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Discover the achievements of TopTech Engineering.


Discover in more detail the decisions that were made as part of the “Berlaymont – European Commission” Project and what systems were installed.



The calculations for required heat energy and power were made by considering that an inside temperature of 18°C to 24°C would need to be attained when the outside temperature was 30°C. If the outside temperature increased by 1°C over 30°C, then the inside temperature would also need to increase by the same amount.

The quality and flow rate of air renewal within the different premises was determined according to the number of occupants on these premises as well as the quality of outside air. As the front of the building required a high-performing energy-saving plan, as far as the building’s general air-conditioning was concerned, we needed to use precise state-of-the-art system solutions whilst still considering the general restrictions of the existing structure.


The boiler room is located on the roof level (14th floor). There are three gas boilers here, one of which is a condensing boiler. There are also three steam generators used to humidify the air.

The refrigeration system can be found in the building’s framework and includes four cooling machines. Two absorption refrigerators that are powered by cogeneration heat complete the facility. The cooling towers for these refrigeration systems can be found on two roof wings.

The total output for this heating system is 7,800 kW. The refrigeration system has an output of 10,000 kW.


Regarding the offices, we turned to an air-conditioning system that helps to save energy and provides maximum comfort without noise or drafts and without taking up space. Our choice was to use ceiling cooling systems. This type of ceiling system works by installing a copper coil inside the perforated sheet metal ceiling panels. The coil has fluid flowing through it and has a coating of heat insulation. Six radiant heating panels have been planned for each section, two of which (on the front facade) can both heat and cool depending on the weather conditions. To avoid drafts and cold coming in from the windows in winter, the radiant heat panels placed along the front of the building are powered by hot water. In summer, they work alongside four other panels, powered by cold water, to assist with cooling.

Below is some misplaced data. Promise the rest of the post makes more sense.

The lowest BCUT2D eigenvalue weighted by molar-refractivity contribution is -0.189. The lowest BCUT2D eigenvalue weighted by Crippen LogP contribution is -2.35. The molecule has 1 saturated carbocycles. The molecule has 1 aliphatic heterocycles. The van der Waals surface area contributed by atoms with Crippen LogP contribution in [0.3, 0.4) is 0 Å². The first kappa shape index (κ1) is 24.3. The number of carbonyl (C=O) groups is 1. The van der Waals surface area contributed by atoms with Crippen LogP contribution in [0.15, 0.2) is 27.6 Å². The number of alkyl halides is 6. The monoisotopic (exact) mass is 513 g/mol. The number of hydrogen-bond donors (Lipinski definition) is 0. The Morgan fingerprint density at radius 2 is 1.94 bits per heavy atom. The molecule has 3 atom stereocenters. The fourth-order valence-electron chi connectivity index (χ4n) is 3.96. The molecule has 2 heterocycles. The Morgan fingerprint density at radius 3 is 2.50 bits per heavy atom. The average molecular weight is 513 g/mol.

35m3 fresh air is pumped into the offices every hour, per section, by a comfort fan. Air-conditioning units to pump and remove air were planned for each wing and for each set of two floors. Fresh air for these units is retained through systems located on the roof where there is less air pollution. The air that is extracted from the office is reused to ventilate other rooms in the basement (stock rooms, archives, car park, etc.).

The European Commission needed each office to have windows that could be opened. It was therefore essential that in order to avoid wasting any energy and having condensation issues, these windows were fitted with an electrical shut-off that would automatically cut off air-conditioning in the office if the windows were opened.

It should be noted that an automatic adjusting device can allow the temperature in each office to be regulated automatically. This provides a 2-degree change in the temperature setting when an in-room detector signals that a room is unoccupied.


For meeting rooms and TV studios with high ceilings, the choice of air-conditioning depends on how the air is distributed.